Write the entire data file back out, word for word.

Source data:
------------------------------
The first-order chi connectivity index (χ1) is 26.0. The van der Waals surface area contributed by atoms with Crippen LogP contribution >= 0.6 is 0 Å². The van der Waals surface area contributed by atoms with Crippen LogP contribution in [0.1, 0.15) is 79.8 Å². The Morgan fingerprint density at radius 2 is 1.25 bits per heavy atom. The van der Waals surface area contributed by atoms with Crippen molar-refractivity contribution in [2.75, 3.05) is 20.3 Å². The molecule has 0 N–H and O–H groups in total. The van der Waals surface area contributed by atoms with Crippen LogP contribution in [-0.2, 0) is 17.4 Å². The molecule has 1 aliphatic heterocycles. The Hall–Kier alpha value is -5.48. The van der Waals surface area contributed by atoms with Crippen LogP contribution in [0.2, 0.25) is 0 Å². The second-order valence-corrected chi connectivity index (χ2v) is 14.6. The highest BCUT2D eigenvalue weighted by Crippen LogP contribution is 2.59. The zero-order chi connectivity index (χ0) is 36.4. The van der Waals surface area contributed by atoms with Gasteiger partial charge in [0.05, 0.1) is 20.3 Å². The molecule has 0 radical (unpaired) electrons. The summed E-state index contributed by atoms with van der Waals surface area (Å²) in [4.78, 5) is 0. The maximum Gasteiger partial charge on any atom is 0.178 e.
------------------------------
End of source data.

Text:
The first-order chi connectivity index (χ1) is 26.0. The van der Waals surface area contributed by atoms with Crippen LogP contribution >= 0.6 is 0 Å². The van der Waals surface area contributed by atoms with Crippen LogP contribution in [0.1, 0.15) is 79.8 Å². The Morgan fingerprint density at radius 2 is 1.25 bits per heavy atom. The van der Waals surface area contributed by atoms with Crippen molar-refractivity contribution in [2.75, 3.05) is 20.3 Å². The molecule has 0 N–H and O–H groups in total. The van der Waals surface area contributed by atoms with Crippen LogP contribution in [-0.2, 0) is 17.4 Å². The molecule has 1 aliphatic heterocycles. The Hall–Kier alpha value is -5.48. The van der Waals surface area contributed by atoms with Crippen LogP contribution in [0.2, 0.25) is 0 Å². The second-order valence-corrected chi connectivity index (χ2v) is 14.6. The highest BCUT2D eigenvalue weighted by Crippen LogP contribution is 2.59. The zero-order chi connectivity index (χ0) is 36.4. The van der Waals surface area contributed by atoms with Gasteiger partial charge in [0.05, 0.1) is 20.3 Å². The molecule has 0 radical (unpaired) electrons. The summed E-state index contributed by atoms with van der Waals surface area (Å²) in [4.78, 5) is 0. The maximum Gasteiger partial charge on any atom is 0.178 e.